Potsdam Institut für Klimafolgenforschung (PIK)

Description of the organisation

The Potsdam Institute for Climate Impact Research (PIK) was founded in year 1992 as a member of the Leibniz association. The non-profit research institute employs about 300 people. Among them are about 200 natural and social scientists. On the international forefront, the institute addresses a broad spectrum of scientific questions regarding global climate change and sustainable development while providing trans-disciplinary concepts for climate impact mitigation and political decision-making. In 2017, PIK published 370 articles where 82% appeared in refereed ISI journals. Among them, 35 are appearing in high-impact journals (26 in Nature, seven in Proceedings of the National Academy of Science, one in Science Advances and one in Science). In the same year PIK, publications were cited more than 20000 times. PIK essentially contributed to the scientific reports of the Intergovernmental Panel on Climate Change (IPCC).

Expertise particularly relevant for the project

PIK is a leading institute in the research field of the ocean circulation dynamics with a primary focus on the AMOC, which is documented by a multitude of peer-reviewed papers in high-impact journals. PIK’s more than twenty years long experience in complex Earth system development and modelling makes it an excellent partner in addressing scientific questions regarding natural and anthropogenic global climate change on time scales ranging from deep paleo-times to near future projections. The suite of Earth system models of intermediate complexity (EMIC’s) developed at PIK – among them CLIMBER-3 and POEM (under development) – allows to efficiently simulating the evolution of relevant climate system variables within the necessary accuracy requirements. Notably, the investigation of a weakening/shut-down of the Atlantic meridional overturning circulation (AMOC) and its potential impacts on the marine biogeochemistry as a consequence of anthropogenic emissions of CO2 requires the time integration of the models into a steady-state over several thousand years. The efficient run-time performances of the EMICs on PIKs own high-performance computer cluster (an IBM / Lenovo NeXtScale based system) provides the necessary precondition to successfully accomplish the proposed task.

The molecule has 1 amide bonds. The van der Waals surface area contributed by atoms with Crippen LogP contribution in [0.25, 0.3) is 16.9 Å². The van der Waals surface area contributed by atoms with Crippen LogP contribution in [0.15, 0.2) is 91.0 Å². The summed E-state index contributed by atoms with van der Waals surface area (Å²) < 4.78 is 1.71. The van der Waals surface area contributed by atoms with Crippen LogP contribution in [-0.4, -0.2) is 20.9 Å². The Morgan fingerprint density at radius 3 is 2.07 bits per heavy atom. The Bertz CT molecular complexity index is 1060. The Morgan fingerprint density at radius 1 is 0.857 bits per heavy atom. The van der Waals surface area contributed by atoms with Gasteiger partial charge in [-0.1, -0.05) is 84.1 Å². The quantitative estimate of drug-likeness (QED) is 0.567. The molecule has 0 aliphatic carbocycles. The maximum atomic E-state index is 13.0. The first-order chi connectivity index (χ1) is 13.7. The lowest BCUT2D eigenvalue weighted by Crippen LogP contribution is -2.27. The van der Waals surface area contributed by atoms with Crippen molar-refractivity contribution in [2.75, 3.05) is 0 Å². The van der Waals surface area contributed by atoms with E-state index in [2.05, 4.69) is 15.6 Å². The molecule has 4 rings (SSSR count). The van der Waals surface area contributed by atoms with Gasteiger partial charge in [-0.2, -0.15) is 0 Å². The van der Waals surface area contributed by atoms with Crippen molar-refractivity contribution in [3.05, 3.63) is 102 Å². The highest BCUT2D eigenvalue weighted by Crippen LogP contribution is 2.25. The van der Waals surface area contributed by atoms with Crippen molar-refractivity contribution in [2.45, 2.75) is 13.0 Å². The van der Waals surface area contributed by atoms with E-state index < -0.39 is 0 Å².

For more information visit PIK website.